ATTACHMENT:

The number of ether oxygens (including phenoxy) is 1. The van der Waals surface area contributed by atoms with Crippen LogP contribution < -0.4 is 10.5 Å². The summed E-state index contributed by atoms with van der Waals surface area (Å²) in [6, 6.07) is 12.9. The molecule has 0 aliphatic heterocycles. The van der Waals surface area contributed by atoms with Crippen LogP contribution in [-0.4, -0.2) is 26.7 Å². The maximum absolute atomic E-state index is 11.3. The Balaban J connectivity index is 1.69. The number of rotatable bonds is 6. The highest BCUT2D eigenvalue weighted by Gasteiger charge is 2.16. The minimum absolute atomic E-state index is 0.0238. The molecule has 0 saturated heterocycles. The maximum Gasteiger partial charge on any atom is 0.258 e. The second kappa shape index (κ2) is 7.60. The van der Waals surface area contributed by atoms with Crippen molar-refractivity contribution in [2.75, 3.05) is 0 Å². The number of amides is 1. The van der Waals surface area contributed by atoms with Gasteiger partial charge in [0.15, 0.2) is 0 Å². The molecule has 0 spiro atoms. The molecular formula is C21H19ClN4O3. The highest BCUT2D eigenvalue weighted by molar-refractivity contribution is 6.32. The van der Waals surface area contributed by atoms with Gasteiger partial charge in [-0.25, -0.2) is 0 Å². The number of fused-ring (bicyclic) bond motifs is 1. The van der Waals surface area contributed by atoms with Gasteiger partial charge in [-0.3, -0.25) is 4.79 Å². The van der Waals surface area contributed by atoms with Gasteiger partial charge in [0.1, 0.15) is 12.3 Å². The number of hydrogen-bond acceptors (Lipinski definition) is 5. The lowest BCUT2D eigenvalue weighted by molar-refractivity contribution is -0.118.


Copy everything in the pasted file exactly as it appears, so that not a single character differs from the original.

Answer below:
The number of ether oxygens (including phenoxy) is 1. The van der Waals surface area contributed by atoms with Crippen LogP contribution < -0.4 is 10.5 Å². The summed E-state index contributed by atoms with van der Waals surface area (Å²) in [6, 6.07) is 12.9. The molecule has 0 aliphatic heterocycles. The van der Waals surface area contributed by atoms with Crippen LogP contribution in [-0.4, -0.2) is 26.7 Å². The maximum absolute atomic E-state index is 11.3. The Balaban J connectivity index is 1.69. The number of rotatable bonds is 6. The highest BCUT2D eigenvalue weighted by Gasteiger charge is 2.16. The minimum absolute atomic E-state index is 0.0238. The molecule has 0 saturated heterocycles. The maximum Gasteiger partial charge on any atom is 0.258 e. The second kappa shape index (κ2) is 7.60. The van der Waals surface area contributed by atoms with Crippen molar-refractivity contribution in [2.75, 3.05) is 0 Å². The number of amides is 1. The van der Waals surface area contributed by atoms with Gasteiger partial charge in [0.15, 0.2) is 0 Å². The molecule has 0 spiro atoms. The molecular formula is C21H19ClN4O3. The highest BCUT2D eigenvalue weighted by molar-refractivity contribution is 6.32. The van der Waals surface area contributed by atoms with Gasteiger partial charge in [-0.25, -0.2) is 0 Å². The number of fused-ring (bicyclic) bond motifs is 1. The van der Waals surface area contributed by atoms with Gasteiger partial charge in [-0.3, -0.25) is 4.79 Å². The van der Waals surface area contributed by atoms with Gasteiger partial charge in [0.1, 0.15) is 12.3 Å². The number of hydrogen-bond acceptors (Lipinski definition) is 5. The lowest BCUT2D eigenvalue weighted by molar-refractivity contribution is -0.118.